Manfrotto Tag

A great deal of photographic equipment is novel - at least it is the first time you see it. And some items are frivolous - mere mechanical bagatelles. Not so today's featured device. The box said Manfrotto 405 New Geared Head. I'm glad it was on a low shelf because I would not have liked to lift it down - it was a heavy box. The camera head inside turns out to be the closest thing to a naval cannon mount that you can buy commercially...

I was a little taken aback when I saw the label for the Manfrotto 410* - it says " Junior Geared Head ". But it is actually quite large. I would say that this device would be capable of managing nearly all modern cameras. Certainly the specifications say it'll hold 5 Kg. But 5 Kg of what? What photographic equipment needs a geared tripod head - and when should you employ it? Well, the first thought that came to mind was the Little Studio studio stand - normally sporting a large Gitzo pan and tilt head, it was perfect for this one as well. the gearing is quite slow and means that you are not fighting to tap the camera assembly into a horizontal position - you can just wind it slowly into registry. Thank goodness the Fujifilm cameras all seem to have a green artificial horizon line that comes on as this happens. If you need to get close enough quickly the larger flanges seen on the control wheels are release mechanisms - twist them and the whole thing becomes loose -...

Ever since I started to do studio photography I gained new respect for the chaps who put up scaffolding and hoardings on building sites. You see their structures all the time but you don't stop to think of how complex they are until you start to try to bolt together a set of camera or light supports. More often than not in the Little Studio the parts used are made by Manfrotto. This blithely named product - the MS050M4-Q2 - is just such a component - but rather than holding lights or backdrop rolls, it's a camera support...

The great thing about the photographic trade is that it is so diverse and inventive - if a need is identified - or just created - there are a number of manufacturers who will leap up and offer a product. Some of the products may turn out to be frank commercial copies of other designs - but some of them are rather special and unique. I think we can assign the Manfrotto Twistgrip to this exclusive group. The need was for a device to hold a mobile phone steady for video work. That's steady in a flat orientation with the long side of the phone horizontal. Then the shots that come from it will go through the conventional editing processes and be displayed on a wide screen. Anything else may be art, or science, but it does not please the eye of the audience. A mobile phone is a slippery fish - just ask the innumerable people who have had them drop out of their hands and hit the ground - Goodbye Mr. Screen. Hello Mr. Repairman or Hello Apple Shop. I've...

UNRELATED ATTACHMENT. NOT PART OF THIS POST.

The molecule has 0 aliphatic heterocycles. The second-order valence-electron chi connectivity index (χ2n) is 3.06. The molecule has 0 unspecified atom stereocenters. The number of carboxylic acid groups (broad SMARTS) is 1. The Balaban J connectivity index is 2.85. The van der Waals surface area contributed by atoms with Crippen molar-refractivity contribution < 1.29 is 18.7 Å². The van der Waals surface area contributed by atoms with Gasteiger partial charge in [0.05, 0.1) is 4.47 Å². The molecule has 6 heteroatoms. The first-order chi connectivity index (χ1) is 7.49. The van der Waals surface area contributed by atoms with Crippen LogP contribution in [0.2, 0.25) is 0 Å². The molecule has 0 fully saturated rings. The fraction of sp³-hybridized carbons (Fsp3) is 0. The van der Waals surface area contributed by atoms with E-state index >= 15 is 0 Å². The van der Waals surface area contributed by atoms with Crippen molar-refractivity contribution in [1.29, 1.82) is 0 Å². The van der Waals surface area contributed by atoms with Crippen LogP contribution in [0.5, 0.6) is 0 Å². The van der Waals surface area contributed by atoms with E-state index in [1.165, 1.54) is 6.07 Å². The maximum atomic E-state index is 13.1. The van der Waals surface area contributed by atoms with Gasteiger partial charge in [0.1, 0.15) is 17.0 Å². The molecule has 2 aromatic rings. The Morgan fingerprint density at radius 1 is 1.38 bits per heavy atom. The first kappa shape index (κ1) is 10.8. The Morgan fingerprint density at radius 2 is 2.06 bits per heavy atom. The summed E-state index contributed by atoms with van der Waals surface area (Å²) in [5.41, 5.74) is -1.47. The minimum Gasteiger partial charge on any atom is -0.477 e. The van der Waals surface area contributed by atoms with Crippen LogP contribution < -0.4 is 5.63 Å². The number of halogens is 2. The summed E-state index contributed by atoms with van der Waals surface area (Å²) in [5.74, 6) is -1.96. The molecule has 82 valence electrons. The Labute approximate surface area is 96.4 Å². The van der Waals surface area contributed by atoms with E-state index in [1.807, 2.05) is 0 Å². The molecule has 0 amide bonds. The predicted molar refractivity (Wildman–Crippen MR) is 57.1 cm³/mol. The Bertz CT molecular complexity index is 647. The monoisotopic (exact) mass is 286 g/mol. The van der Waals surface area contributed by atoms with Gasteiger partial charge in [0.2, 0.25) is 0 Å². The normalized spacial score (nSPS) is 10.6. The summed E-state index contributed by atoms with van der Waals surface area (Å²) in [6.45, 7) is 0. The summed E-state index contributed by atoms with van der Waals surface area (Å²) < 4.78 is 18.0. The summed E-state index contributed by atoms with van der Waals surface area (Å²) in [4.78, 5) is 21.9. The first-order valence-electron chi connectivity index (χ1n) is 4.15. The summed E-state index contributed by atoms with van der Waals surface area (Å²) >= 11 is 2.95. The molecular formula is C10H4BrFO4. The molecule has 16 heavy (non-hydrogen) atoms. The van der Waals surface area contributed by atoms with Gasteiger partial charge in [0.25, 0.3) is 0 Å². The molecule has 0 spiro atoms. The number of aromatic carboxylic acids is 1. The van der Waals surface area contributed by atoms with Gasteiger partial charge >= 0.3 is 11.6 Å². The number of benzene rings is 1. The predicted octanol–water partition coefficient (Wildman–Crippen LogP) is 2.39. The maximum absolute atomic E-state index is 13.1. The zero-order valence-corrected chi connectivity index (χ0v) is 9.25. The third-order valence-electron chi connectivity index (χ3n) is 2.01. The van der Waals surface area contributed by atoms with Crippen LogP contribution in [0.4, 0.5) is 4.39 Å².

Shocked, I tell you. But there is good news  - Manfrotto has come up with a cure for shock. I was intrigued to see this big rectangular messenger bag in the storeroom. In the Manfrotto section as well, were you only expect to find light stands, tripods, and other hardware. And even more intrigued with two things - it had a sign on it promising anti-shock...

Here's one for current professionals, budding professionals, and professionals who have long since gone to seed. A wonderful product that will stop you from killing someone. You're doing an event - a school ball, a corporate dinner, a ceremony...

This may come as a shock to some readers, but technology has advanced in the last little while, and it is no longer necessary to go home and use the telephone on the hall stand to ring through to Central. You need not have two pennies or a sixpence to go to the telephone box at the end of the street. And it is possible to infuriate most of population of the country from the comfort of your desk or the convenience of your motor car. Tweets and memes are available 24/7 to do this*. Voila - the mobile phone. You can dial up anyone without using a dial and send them pictures of yourself in the local sports hall toilets for a mere thousand dollars a year. You can yell at people across the country while you are inching forward on the Mitchell Freeway in peak hour. You can send mis-spelled messages to people at any hour of the day and night. No-one need be at peace ever again...

In Melbourne you can get a cocktail at a moderately fancy bar. If you look moderately fancy as well, you might not even have to pay for it. If you look like the writer of this column you have to pay for it. If you go into Camera Electronic in Perth you can pick up a Joby Micro Hybrid Tripod. It's the same amount of money but it contains far better value - there is no water in it...